Truly, only you can tell when you're ready to move on. But because python is so much easier to progress with than, say , C++, you could try out PyGame and if you understand it then obviously you're ready. If you don't understand it, find the parts that don't make sense and learn about them and then come back.

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Quote:
Original post by biggjoee5790
Thats exactly what I wanted to know. But I have some questions about progressing through Python. At what point in learning Python do you think I will have the ability to get into creating programs that are more than just text? Im sure that question is hard to answer because everyone is different, but maybe you can give me an estimate. Dont take this as me being in a rush or anything, because im not. Im just curious as to how long it will take before ill actually be able to start closer to my game programming goals (although I am moving closer right now, learning the bare basics of Python) Hope you can give me some ideas
As you've observed yourself, everyone is different so there isn't really a good universal answer to this one. I know some very good programmers who learnt by fiddling with advanced engines they didn't understand until they learned what everything did, and plenty of others who started off by getting a solid understanding of the language they were using and then started using different libraries and engines. I will say however that in generally most people find it easier to learn these things and actually understand what's going on if they learn thier basics properly first.


I would recommend you stick with text-based excercises that allow you to focus on the language for a while yet, but whenever you feel you're ready you can grab PyGame (or perhaps the Panda3D engine if you're feeling a bit more adventurous and want to try 3d), looking at some of the examples and documentation and seeing if you can figure it out. If you don't understand you can always go back to learning a bit more and try again at a later stage.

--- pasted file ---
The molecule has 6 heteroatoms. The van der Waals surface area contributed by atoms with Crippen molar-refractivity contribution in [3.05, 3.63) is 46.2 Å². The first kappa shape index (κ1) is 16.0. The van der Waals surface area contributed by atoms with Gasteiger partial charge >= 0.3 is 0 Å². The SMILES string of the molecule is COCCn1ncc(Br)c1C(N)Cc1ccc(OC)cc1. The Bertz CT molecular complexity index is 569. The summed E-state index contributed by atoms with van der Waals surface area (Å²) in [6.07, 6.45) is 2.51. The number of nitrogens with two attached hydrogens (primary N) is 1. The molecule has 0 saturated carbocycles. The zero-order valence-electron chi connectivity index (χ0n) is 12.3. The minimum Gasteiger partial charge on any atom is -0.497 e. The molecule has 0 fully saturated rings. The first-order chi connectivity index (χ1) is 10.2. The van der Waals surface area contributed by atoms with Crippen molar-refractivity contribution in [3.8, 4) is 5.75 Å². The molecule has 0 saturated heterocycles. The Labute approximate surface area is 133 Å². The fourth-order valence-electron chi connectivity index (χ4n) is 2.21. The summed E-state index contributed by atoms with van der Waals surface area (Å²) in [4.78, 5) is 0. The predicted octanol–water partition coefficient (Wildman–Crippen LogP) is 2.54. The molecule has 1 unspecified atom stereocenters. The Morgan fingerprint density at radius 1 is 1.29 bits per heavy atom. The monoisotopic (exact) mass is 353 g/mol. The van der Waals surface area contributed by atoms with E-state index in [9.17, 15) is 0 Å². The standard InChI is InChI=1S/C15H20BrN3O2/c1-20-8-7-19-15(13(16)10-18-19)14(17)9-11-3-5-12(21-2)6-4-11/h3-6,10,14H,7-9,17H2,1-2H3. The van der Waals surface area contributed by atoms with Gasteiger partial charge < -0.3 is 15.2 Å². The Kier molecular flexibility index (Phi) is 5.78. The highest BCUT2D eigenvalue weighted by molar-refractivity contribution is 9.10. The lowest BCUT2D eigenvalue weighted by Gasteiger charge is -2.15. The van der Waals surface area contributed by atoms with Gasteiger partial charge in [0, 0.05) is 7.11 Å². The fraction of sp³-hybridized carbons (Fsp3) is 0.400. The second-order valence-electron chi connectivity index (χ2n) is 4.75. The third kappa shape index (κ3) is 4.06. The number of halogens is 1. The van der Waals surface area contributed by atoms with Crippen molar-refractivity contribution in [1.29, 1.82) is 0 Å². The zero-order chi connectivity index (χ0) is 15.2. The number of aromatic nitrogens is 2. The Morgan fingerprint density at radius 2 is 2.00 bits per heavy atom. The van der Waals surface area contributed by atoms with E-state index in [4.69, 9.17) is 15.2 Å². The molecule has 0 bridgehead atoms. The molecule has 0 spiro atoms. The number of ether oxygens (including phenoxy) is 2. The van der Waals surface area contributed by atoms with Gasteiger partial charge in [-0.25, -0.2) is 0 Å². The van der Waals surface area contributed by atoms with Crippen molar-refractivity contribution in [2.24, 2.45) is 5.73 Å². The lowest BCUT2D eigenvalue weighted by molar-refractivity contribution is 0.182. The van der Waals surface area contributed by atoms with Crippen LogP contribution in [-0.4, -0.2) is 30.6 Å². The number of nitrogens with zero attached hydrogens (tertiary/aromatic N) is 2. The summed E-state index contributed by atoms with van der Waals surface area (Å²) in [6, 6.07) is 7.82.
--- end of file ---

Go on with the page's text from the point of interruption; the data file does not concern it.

You've mentioned that you're reading a book -- my suggestion would be to finish off the book (make sure you do most if not all of the excercises, actually doing them is a much better way to learn than just reading about it) and then give it a try.


nobodynews has given you good advice as well; when you do decide to try out some graphics you almost certainly won't understand everything that's going on immediately, but you can figure out which bits you do understand (your should be able to trace through how the program flows with what you learn about if statements, loops and other flow control for example) and then go back to your book(s) or the online documentation to figure out the bits you don't understand. If you ask some focussed questions about specific parts and people can see that you've done some work with it yourself (just like you did with this thread, you'd already had a go at writing the program) people will usually be quite happy to help you with some of the trickier parts.

Hope that helps. [smile]

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Yes that definetely helps me a lot. Im going to get a really good beginners Python book that takes you from the basics to advanced. When I have a really good grasp on the language and can make almost all types of text based programs with ease, Ill try to move into the graphics realm. Im guessing the first step would be to take my text based console programs and move them into actual visual windows (you know, with buttons and everything like a windows app) Im not sure if thats the best approach but it seems to make sense.